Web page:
Even though a co-owned LLC itself does not pay income taxes, it must file Form 1065 with the IRS. This form, the same one that a partnership files, is an informational return that the IRS reviews to make sure that LLC members are reporting their income correctly. The LLC must also provide each LLC member with a Schedule K-1, which breaks down each member's share of the LLC's profits and losses. In turn, each LLC member reports this profit and loss information on his or her individual Form 1040, with Schedule E attached.
Estimating and Paying Income Taxes
Because LLC members considered self-employed business owners rather than employees of the LLC, they are not subject to tax withholding. Instead, each LLC member is responsible for setting aside enough money to pay taxes on that member's share of the profits. The members must estimate the amount of tax they'll owe for the year and make quarterly payments to the IRS (and to the appropriate state tax agency, if there is a state income tax) -- in April, June, September, and January.
Because LLC members are not employees, no contributions to the Social Security and Medicare systems are withheld from their paychecks. Instead, most LLC owners are required to pay these taxes -- called "self-employment taxes when paid by a business owner -- directly to the IRS.
The current rule is that any owner who works in or helps manage the business must pay this tax on his or her distributive share (rightful share of profits). However, owners who are not active in the LLC -- that is, those who have merely invested money but don't provide services or make management decisions for the LLC -- may be exempt from paying self-employment taxes on their share of profits. The regulations in this area are a bit complicated, but if you actively manage or work in your LLC, you can expect to pay the self-employment tax on all LLC profits allocated to you.
Each owner who is subject to the self-employment tax reports the amount due on Schedule SE, which must be submitted annually with his or her tax return. LLC owners (and sole proprietors and partners) pay twice as much self-employment tax as regular employees, because regular employees' contributions to the self-employment tax are matched by their employers.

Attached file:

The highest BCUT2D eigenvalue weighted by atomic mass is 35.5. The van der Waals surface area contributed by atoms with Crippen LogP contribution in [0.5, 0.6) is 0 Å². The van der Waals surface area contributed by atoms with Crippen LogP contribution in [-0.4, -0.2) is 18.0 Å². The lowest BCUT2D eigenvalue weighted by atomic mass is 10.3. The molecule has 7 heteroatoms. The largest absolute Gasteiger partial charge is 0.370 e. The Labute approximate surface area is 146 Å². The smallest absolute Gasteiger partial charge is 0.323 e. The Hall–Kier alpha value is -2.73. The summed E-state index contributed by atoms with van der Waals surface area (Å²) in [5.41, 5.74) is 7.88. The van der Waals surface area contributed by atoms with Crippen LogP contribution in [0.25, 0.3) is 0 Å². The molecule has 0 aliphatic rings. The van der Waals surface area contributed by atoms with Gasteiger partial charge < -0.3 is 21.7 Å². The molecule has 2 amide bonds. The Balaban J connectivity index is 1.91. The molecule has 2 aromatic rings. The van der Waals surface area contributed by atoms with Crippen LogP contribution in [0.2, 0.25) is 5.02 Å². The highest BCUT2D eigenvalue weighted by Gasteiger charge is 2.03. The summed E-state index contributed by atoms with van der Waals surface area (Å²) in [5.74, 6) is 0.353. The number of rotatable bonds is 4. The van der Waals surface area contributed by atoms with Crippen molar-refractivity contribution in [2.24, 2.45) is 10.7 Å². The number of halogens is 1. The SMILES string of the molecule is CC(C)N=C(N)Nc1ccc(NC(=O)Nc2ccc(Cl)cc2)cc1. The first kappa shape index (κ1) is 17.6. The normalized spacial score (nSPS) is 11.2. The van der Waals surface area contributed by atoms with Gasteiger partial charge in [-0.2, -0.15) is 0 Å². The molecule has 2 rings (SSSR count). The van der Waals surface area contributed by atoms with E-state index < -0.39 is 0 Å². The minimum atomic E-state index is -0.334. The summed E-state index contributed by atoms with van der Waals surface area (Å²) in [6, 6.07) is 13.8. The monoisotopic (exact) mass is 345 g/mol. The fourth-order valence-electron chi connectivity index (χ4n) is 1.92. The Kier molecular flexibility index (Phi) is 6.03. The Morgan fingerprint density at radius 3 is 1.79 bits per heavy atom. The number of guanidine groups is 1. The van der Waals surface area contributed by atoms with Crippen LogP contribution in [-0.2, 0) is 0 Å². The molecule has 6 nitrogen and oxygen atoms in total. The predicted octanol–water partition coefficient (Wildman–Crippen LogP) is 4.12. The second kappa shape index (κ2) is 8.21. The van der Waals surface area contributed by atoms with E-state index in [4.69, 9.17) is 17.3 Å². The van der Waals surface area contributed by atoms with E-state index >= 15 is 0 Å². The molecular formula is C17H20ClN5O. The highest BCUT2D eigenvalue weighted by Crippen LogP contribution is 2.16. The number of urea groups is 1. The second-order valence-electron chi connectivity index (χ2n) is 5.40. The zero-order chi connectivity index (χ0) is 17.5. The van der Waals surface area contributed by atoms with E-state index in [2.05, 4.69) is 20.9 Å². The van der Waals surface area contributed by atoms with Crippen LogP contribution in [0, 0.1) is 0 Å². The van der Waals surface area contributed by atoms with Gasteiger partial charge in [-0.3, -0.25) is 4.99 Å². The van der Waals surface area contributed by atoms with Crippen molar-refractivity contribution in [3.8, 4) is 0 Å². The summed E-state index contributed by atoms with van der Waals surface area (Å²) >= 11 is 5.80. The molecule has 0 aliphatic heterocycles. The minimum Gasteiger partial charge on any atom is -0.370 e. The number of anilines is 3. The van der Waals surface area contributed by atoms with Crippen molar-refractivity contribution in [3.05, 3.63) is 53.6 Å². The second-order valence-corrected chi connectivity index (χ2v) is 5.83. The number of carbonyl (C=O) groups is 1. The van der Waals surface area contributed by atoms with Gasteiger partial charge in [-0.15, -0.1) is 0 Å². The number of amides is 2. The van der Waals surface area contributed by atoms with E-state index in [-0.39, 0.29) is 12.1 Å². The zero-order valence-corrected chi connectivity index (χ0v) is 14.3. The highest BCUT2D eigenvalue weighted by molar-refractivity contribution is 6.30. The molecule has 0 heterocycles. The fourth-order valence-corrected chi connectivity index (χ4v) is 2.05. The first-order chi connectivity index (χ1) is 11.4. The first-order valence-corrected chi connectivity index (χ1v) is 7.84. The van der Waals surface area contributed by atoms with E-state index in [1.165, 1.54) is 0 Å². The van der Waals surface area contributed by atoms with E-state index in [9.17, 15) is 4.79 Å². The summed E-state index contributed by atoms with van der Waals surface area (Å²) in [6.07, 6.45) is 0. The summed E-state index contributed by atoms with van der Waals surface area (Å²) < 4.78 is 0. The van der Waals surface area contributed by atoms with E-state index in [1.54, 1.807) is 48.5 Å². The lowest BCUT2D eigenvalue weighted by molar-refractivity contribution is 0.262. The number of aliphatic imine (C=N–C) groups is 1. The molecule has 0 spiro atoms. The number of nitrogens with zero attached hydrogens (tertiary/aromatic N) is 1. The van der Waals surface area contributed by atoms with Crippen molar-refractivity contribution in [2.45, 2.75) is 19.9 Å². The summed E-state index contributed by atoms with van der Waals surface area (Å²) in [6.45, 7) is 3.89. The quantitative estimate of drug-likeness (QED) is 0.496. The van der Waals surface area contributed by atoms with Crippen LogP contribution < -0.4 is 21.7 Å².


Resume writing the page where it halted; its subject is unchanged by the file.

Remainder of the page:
State Taxes and Fees
Most states tax LLC profits the same way the IRS does: The LLC owners pay taxes to the state on their personal returns, while the LLC itself does not pay a state tax. A few states, however, do charge the LLC a tax based on the amount of income the LLC makes, in addition to the income tax its owners pay. For instance, California levies a tax on LLCs that make over $250,000 per year; the tax ranges from about $900 to $11,000.
In addition, some states impose an annual LLC fee that is not income-related. This may be called a "franchise tax," an "annual registration fee" or a "renewal fee." In most states, the fee is about $100, but California exacts a hefty $800 "minimum franchise tax" per year from LLCs. Before forming an LLC, find out whether your state charges a separate LLC tax or fee. For more information, check the website of your state's secretary of state, department of corporations, or department of revenue or tax
Always contact an accountant for tax advice